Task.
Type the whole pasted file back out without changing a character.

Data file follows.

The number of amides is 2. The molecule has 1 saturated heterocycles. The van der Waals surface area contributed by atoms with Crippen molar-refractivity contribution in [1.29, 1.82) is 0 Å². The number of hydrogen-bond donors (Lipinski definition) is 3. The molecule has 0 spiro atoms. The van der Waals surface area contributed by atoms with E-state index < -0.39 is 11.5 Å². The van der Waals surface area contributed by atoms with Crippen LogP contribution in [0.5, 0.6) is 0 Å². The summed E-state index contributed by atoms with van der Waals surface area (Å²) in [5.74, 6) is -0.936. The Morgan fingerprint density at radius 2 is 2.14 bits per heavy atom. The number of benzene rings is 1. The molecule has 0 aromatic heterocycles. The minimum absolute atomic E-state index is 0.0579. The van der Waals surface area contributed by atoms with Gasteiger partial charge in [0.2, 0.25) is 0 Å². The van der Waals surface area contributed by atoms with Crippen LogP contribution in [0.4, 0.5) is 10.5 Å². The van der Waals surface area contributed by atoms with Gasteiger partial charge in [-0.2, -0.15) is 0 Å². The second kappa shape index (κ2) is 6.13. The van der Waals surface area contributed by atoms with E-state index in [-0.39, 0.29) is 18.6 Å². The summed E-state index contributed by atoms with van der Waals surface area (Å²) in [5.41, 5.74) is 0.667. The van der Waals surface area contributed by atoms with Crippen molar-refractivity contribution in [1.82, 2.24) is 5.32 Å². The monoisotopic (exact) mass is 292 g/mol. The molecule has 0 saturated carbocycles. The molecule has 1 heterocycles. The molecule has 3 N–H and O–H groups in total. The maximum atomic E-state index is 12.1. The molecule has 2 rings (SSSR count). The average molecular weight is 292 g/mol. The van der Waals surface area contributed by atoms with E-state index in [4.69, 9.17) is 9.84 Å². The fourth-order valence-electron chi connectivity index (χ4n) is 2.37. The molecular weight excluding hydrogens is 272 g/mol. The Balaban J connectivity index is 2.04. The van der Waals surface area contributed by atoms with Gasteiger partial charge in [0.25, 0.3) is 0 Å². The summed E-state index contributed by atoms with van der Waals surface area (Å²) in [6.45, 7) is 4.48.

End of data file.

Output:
The number of amides is 2. The molecule has 1 saturated heterocycles. The van der Waals surface area contributed by atoms with Crippen molar-refractivity contribution in [1.29, 1.82) is 0 Å². The number of hydrogen-bond donors (Lipinski definition) is 3. The molecule has 0 spiro atoms. The van der Waals surface area contributed by atoms with E-state index < -0.39 is 11.5 Å². The van der Waals surface area contributed by atoms with Crippen LogP contribution in [0.5, 0.6) is 0 Å². The summed E-state index contributed by atoms with van der Waals surface area (Å²) in [5.74, 6) is -0.936. The Morgan fingerprint density at radius 2 is 2.14 bits per heavy atom. The number of benzene rings is 1. The molecule has 0 aromatic heterocycles. The minimum absolute atomic E-state index is 0.0579. The van der Waals surface area contributed by atoms with Gasteiger partial charge in [0.2, 0.25) is 0 Å². The van der Waals surface area contributed by atoms with Crippen LogP contribution in [0.4, 0.5) is 10.5 Å². The van der Waals surface area contributed by atoms with Gasteiger partial charge in [-0.2, -0.15) is 0 Å². The second kappa shape index (κ2) is 6.13. The van der Waals surface area contributed by atoms with E-state index in [-0.39, 0.29) is 18.6 Å². The summed E-state index contributed by atoms with van der Waals surface area (Å²) in [5.41, 5.74) is 0.667. The van der Waals surface area contributed by atoms with Crippen molar-refractivity contribution in [1.82, 2.24) is 5.32 Å². The monoisotopic (exact) mass is 292 g/mol. The molecule has 0 saturated carbocycles. The molecule has 1 heterocycles. The molecule has 3 N–H and O–H groups in total. The maximum atomic E-state index is 12.1. The molecule has 2 rings (SSSR count). The average molecular weight is 292 g/mol. The van der Waals surface area contributed by atoms with E-state index in [4.69, 9.17) is 9.84 Å². The fourth-order valence-electron chi connectivity index (χ4n) is 2.37. The molecular weight excluding hydrogens is 272 g/mol. The Balaban J connectivity index is 2.04. The van der Waals surface area contributed by atoms with Gasteiger partial charge in [0.25, 0.3) is 0 Å². The summed E-state index contributed by atoms with van der Waals surface area (Å²) in [6.45, 7) is 4.48.